User: Yes. (Since the user is not within a dialog at this point, this response invokes AMAZON.YesIntent.)

Skill handles AMAZON.YesIntent appropriately…

Use a Custom Yes/No Slot to Collect Boolean Values

In some scenarios, you may need to get a yes or no value from the user during a dialog in order to collect a boolean-like value. The built-in AMAZON.YesIntent and AMAZON.NoIntent intents are not useful for this, since the dialog model is tied to a specific intent and cannot change intents.

In this case, you can define a custom slot type with relevant values ("yes," "sure," "ok," "of course," and so on) and collect the yes/no value in a slot. When you use this slot within a dialog, Alexa can distinguish between the different steps of the dialog (slot elicitation, slot confirmation, or intent confirmation) to correctly route the "yes" or "no" reply.

Include synonyms in the slot type definition for better coverage of words users might say:

{
  "types": [
    {
      "name": "YES_NO_SLOT",
      "values": [
        {
          "id": "TRUE",
          "name": {
            "value": "yes",
            "synonyms": [
              "yep",
              "yeah",
              "I do",
              "yes please",
              "you know it"
            ]
          }
        },
        {
          "id": "FALSE",
          "name": {
            "value": "no",
            "synonyms": [
              "nope",
              "I do not",
              "no thank you"
            ]
          }
        }
      ]
    }
  ]
}

In the above sample type definition, any of the affirmative responses such as "yep" sends your skill:

  • The value the user spoke: "yep"
  • The canonical value: "yes"
  • The defined ID: "TRUE"

See Define Synonyms and IDs for Slot Type Values (Entity Resolution) for more about defining synonyms and getting back resolved slot values. See Slot Object for details about how the slot data is represented to your skill in the JSON.

During the conversation with the user, Alexa keeps track of the steps within a dialog to route "yes" and "no" values appropriately:

…Earlier steps to begin the interaction and collect the value "Seattle" for the fromCity slot.

Alexa: You said you are leaving from Seattle, right? (Confirmation prompt for the fromCity slot.)

User: Yes. (Because the user is in a dialog currently requesting slot confirmation, this "yes" response is used to confirm the fromCity slot value.)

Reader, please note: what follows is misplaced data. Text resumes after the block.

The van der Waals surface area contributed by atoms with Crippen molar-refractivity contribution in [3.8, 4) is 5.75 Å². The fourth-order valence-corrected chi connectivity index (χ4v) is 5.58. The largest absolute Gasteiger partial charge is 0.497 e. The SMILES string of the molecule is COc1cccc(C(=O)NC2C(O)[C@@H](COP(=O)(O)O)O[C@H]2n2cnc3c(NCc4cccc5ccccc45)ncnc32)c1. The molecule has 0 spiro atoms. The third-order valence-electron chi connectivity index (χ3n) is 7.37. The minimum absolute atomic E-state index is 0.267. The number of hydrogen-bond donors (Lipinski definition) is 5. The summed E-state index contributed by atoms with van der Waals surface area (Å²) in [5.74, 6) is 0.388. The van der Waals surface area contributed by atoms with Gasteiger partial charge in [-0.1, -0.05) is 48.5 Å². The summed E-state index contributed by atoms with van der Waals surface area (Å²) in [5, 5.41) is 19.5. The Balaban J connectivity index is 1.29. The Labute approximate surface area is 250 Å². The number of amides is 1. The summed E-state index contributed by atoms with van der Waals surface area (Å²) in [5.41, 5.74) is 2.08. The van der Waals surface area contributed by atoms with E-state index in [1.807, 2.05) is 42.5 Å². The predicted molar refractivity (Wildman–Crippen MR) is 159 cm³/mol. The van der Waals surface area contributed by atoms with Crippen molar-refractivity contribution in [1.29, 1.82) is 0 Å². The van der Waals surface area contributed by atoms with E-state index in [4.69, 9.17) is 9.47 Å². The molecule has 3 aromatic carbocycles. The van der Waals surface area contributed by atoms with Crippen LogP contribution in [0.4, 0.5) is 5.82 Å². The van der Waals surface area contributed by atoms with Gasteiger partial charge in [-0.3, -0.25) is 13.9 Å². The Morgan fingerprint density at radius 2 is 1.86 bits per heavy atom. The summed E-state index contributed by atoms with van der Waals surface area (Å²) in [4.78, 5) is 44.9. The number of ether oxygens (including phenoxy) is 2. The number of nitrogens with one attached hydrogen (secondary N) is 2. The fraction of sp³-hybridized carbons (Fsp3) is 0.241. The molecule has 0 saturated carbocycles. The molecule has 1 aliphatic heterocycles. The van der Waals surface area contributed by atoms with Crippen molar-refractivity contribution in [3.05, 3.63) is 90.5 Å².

Alexa: Do you want to buy trip insurance for this trip? (Slot elicitation for a boolean-like buyInsurance slot, configured with the custom YES_NO_SLOT type.)

User: No. (User's response is used to fill the buyInsurance slot.)

Skill interaction continues…

Single-slot Utterances for an Intent

In many skills, it may be very natural for users to invoke an intent by stating a single slot value with no additional phrase around it. In this case, Alexa can route the utterance depending on where user is within the dialog.

For example, assume that the PlanMyTrip intent has been configured with utterances such as:

{toCity}
i want to go to {toCity}
plan a trip to {toCity}
...(many more)

In this case, the user could invoke the skill like this:

User: Tell Plan My Trip Chicago

Because the user is not yet in a dialog, Alexa resolves the utterance "Chicago" as a value for the toCity slot and invokes the PlanMyTrip intent, with toCity filled in. The dialog continues from there.

In contrast, if the user is already in a dialog and is at a slot elicitation step, the same single-slot utterance is resolved to fill the slot and does not invoke an intent:

User: Tell Plan My Trip Chicago (Skill launches and invokes the PlanMyTrip intent with "Chicago" as the value for toCity.)

Alexa: From which city are you starting your trip? (Slot elicitation prompt for the fromCity slot.)

User: Seattle (This ambiguous utterance matches an utterance for the PlanMyTrip intent, an utterance for the fromCity slot, and an utterance for the toCity slot. Because the user is currently in the slot elicitation step for fromCity, Alexa uses this value to fill fromCity.)